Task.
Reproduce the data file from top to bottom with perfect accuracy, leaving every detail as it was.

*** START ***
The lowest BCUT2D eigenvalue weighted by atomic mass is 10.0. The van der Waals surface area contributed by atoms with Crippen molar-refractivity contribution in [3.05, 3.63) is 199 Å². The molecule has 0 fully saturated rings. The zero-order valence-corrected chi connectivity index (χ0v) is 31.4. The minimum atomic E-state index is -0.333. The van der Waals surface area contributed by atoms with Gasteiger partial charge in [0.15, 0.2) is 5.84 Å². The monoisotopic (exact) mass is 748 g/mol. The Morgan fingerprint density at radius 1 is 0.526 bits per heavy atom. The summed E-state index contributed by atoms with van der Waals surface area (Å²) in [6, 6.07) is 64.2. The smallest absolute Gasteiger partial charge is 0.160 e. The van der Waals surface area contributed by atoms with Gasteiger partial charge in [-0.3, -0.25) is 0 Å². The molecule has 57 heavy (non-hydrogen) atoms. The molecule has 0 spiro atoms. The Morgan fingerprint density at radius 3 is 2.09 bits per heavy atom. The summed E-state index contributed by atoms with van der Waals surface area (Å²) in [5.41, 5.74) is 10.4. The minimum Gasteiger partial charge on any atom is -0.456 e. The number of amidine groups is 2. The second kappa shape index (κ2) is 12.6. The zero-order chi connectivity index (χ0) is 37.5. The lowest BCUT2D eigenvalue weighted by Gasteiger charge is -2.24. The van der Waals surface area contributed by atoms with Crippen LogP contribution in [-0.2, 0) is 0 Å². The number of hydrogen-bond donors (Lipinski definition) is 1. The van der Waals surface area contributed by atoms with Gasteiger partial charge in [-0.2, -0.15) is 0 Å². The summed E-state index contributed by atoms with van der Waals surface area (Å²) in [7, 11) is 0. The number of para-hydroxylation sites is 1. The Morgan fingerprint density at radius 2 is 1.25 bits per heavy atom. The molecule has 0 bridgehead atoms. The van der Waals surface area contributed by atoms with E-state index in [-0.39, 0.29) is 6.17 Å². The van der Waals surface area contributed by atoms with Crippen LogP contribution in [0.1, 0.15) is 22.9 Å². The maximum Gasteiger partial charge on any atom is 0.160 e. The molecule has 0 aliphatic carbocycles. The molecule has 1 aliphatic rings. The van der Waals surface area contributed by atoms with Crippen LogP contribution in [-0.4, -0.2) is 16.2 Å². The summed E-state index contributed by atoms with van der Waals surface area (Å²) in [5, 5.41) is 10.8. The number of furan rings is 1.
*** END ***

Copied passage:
The lowest BCUT2D eigenvalue weighted by atomic mass is 10.0. The van der Waals surface area contributed by atoms with Crippen molar-refractivity contribution in [3.05, 3.63) is 199 Å². The molecule has 0 fully saturated rings. The zero-order valence-corrected chi connectivity index (χ0v) is 31.4. The minimum atomic E-state index is -0.333. The van der Waals surface area contributed by atoms with Gasteiger partial charge in [0.15, 0.2) is 5.84 Å². The monoisotopic (exact) mass is 748 g/mol. The Morgan fingerprint density at radius 1 is 0.526 bits per heavy atom. The summed E-state index contributed by atoms with van der Waals surface area (Å²) in [6, 6.07) is 64.2. The smallest absolute Gasteiger partial charge is 0.160 e. The van der Waals surface area contributed by atoms with Gasteiger partial charge in [-0.3, -0.25) is 0 Å². The molecule has 57 heavy (non-hydrogen) atoms. The molecule has 0 spiro atoms. The Morgan fingerprint density at radius 3 is 2.09 bits per heavy atom. The summed E-state index contributed by atoms with van der Waals surface area (Å²) in [5.41, 5.74) is 10.4. The minimum Gasteiger partial charge on any atom is -0.456 e. The number of amidine groups is 2. The second kappa shape index (κ2) is 12.6. The zero-order chi connectivity index (χ0) is 37.5. The lowest BCUT2D eigenvalue weighted by Gasteiger charge is -2.24. The van der Waals surface area contributed by atoms with Crippen LogP contribution in [-0.2, 0) is 0 Å². The number of hydrogen-bond donors (Lipinski definition) is 1. The van der Waals surface area contributed by atoms with Gasteiger partial charge in [-0.2, -0.15) is 0 Å². The summed E-state index contributed by atoms with van der Waals surface area (Å²) in [7, 11) is 0. The number of para-hydroxylation sites is 1. The Morgan fingerprint density at radius 2 is 1.25 bits per heavy atom. The molecule has 0 bridgehead atoms. The van der Waals surface area contributed by atoms with E-state index in [-0.39, 0.29) is 6.17 Å². The van der Waals surface area contributed by atoms with Crippen LogP contribution in [0.1, 0.15) is 22.9 Å². The maximum Gasteiger partial charge on any atom is 0.160 e. The molecule has 0 aliphatic carbocycles. The molecule has 1 aliphatic rings. The van der Waals surface area contributed by atoms with Crippen LogP contribution in [-0.4, -0.2) is 16.2 Å². The summed E-state index contributed by atoms with van der Waals surface area (Å²) in [5, 5.41) is 10.8. The number of furan rings is 1.